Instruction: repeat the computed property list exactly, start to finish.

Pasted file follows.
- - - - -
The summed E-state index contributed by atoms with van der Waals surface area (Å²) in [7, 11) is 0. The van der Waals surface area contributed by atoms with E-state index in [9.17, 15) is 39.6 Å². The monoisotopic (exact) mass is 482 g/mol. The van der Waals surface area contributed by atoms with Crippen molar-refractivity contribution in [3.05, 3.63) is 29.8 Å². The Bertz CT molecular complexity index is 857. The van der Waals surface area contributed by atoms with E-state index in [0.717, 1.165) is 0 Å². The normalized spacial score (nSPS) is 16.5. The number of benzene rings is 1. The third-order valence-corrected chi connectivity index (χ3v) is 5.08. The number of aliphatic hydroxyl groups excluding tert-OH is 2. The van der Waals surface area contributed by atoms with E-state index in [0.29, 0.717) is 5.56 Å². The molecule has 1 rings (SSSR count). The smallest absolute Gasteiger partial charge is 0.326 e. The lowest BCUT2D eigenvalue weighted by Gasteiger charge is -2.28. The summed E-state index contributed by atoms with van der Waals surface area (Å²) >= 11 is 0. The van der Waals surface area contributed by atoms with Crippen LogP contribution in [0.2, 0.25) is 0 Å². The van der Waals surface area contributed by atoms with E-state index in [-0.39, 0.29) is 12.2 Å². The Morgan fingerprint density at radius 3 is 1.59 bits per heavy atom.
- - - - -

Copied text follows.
The summed E-state index contributed by atoms with van der Waals surface area (Å²) in [7, 11) is 0. The van der Waals surface area contributed by atoms with E-state index in [9.17, 15) is 39.6 Å². The monoisotopic (exact) mass is 482 g/mol. The van der Waals surface area contributed by atoms with Crippen molar-refractivity contribution in [3.05, 3.63) is 29.8 Å². The Bertz CT molecular complexity index is 857. The van der Waals surface area contributed by atoms with E-state index in [0.717, 1.165) is 0 Å². The normalized spacial score (nSPS) is 16.5. The number of benzene rings is 1. The third-order valence-corrected chi connectivity index (χ3v) is 5.08. The number of aliphatic hydroxyl groups excluding tert-OH is 2. The van der Waals surface area contributed by atoms with E-state index in [0.29, 0.717) is 5.56 Å². The molecule has 1 rings (SSSR count). The smallest absolute Gasteiger partial charge is 0.326 e. The lowest BCUT2D eigenvalue weighted by Gasteiger charge is -2.28. The summed E-state index contributed by atoms with van der Waals surface area (Å²) >= 11 is 0. The van der Waals surface area contributed by atoms with Crippen LogP contribution in [0.2, 0.25) is 0 Å². The van der Waals surface area contributed by atoms with E-state index in [-0.39, 0.29) is 12.2 Å². The Morgan fingerprint density at radius 3 is 1.59 bits per heavy atom.